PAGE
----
Despite a widespread measles outbreak this spring, few school children in Anne Arundel County and other Maryland jurisdictions signed up for free booster shots, prompting health officials to consider requiring them in the future.
Only about 25 percent of the eligible sixth- and seventh-graders participated in the state program to be immunized against measles a second time.
In Anne Arundel County, even fewer students received the free shots until a rash of measles cases was reported in early April. The outbreak, which was linked to a wrestling tournament at Meade High School, spurred more to sign up and increased the participation rate to 23percent.
The program ends this week when the last shots are givenat Southern Middle School. With only one school outstanding, the county Health Department compiled statistics showing that 1,200 of the 5,300 targeted seventh-graders took part in the program.
"It definitely was less than we expected," said department spokeswoman Evelyn Stein.
Statewide, the participation rate ranged from less than 10 percent to more than 35 percent, with an overall average of 25 percent, said Edward M. Hirshorn, assistant chief of immunology at the stateDepartment of Health and Mental Hygiene.
"We don't have a very high participation when a program is voluntary," he said. "It's clear that we would have to make it mandatory to get more (students) involved."
To prevent an onslaught of measles cases every spring, state health officials hope to pass regulations mandating that all school children be immunized a second time. If money is available, the Health Department could begin requiring booster shots in 1992.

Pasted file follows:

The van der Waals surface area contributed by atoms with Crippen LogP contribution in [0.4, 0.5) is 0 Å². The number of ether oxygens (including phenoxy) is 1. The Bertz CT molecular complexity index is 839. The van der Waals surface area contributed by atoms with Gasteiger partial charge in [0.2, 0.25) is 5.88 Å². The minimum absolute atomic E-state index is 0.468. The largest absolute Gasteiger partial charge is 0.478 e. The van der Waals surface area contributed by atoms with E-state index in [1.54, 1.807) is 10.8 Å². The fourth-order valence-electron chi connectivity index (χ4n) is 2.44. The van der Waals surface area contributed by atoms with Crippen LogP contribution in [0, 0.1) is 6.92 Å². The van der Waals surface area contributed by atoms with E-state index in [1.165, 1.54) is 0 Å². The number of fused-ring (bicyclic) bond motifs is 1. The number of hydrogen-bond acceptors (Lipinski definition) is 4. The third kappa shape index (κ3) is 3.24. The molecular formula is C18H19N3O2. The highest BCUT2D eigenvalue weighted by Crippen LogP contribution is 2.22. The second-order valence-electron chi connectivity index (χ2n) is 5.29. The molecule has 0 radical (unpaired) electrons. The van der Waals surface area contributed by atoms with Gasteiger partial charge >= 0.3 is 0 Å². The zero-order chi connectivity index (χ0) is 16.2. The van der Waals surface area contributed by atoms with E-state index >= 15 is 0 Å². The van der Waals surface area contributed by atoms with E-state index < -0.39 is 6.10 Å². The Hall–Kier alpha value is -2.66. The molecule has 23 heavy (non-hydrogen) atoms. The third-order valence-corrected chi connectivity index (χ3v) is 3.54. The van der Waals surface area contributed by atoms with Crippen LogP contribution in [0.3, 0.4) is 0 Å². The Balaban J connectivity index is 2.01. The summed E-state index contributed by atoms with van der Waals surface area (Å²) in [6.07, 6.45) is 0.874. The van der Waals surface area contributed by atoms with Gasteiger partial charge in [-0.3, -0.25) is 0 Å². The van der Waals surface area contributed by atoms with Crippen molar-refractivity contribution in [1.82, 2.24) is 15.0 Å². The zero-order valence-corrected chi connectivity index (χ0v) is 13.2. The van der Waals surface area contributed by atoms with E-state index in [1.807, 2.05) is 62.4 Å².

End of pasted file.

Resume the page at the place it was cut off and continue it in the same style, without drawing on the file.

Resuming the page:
"Whether it will happen, I don't know," Hirshorn said. "But eventually, we would like to see all school-age children receive two doses."
Maryland received a federal grant this year to give out measles-mumps-rubella vaccines to children in their first year of secondary schools.While school officials were pushing the booster-shot program, the state suffered the largest measles outbreak in more than a decade.
The number of measles cases increased nearly threefold this spring, spurred largely by the outbreak linked to the wrestling tournament.
A Howard County high school wrestler came down with the highly contagious disease several days after participating in the Meade tournamentFeb. 22 and 23. In the following weeks, 15 cases were reported in Anne Arundel County and another 21 cases were confirmed in Howard County. The rash of measles continued to spread during April, reaching more than 100, in contrast to about 30 during the same time period in 1990.
The measles outbreak is nearly over now, Hirshorn said. No newcases have been reported in the last weeks and "the combination of vaccinations and warmer weather should knock it out for this year," Hirshorn said.